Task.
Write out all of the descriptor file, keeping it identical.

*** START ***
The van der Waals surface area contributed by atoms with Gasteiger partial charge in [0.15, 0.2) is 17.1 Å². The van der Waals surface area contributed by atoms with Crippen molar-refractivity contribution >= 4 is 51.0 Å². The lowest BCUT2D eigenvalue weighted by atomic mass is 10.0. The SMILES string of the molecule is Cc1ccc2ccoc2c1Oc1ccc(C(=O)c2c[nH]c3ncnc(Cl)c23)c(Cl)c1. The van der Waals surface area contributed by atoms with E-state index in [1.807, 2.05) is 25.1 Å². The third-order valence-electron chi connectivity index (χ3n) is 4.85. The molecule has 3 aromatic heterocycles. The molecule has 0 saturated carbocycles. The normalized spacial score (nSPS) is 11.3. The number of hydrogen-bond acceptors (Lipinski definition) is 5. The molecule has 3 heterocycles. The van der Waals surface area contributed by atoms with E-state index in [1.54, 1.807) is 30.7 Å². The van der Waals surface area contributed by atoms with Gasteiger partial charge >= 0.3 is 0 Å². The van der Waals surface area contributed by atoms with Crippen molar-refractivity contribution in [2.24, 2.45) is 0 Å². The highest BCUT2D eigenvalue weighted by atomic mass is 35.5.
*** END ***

The van der Waals surface area contributed by atoms with Gasteiger partial charge in [0.15, 0.2) is 17.1 Å². The van der Waals surface area contributed by atoms with Crippen molar-refractivity contribution >= 4 is 51.0 Å². The lowest BCUT2D eigenvalue weighted by atomic mass is 10.0. The SMILES string of the molecule is Cc1ccc2ccoc2c1Oc1ccc(C(=O)c2c[nH]c3ncnc(Cl)c23)c(Cl)c1. The van der Waals surface area contributed by atoms with E-state index in [1.807, 2.05) is 25.1 Å². The third-order valence-electron chi connectivity index (χ3n) is 4.85. The molecule has 3 aromatic heterocycles. The molecule has 0 saturated carbocycles. The normalized spacial score (nSPS) is 11.3. The number of hydrogen-bond acceptors (Lipinski definition) is 5. The molecule has 3 heterocycles. The van der Waals surface area contributed by atoms with E-state index in [1.54, 1.807) is 30.7 Å². The van der Waals surface area contributed by atoms with Gasteiger partial charge >= 0.3 is 0 Å². The van der Waals surface area contributed by atoms with Crippen molar-refractivity contribution in [2.24, 2.45) is 0 Å². The highest BCUT2D eigenvalue weighted by atomic mass is 35.5.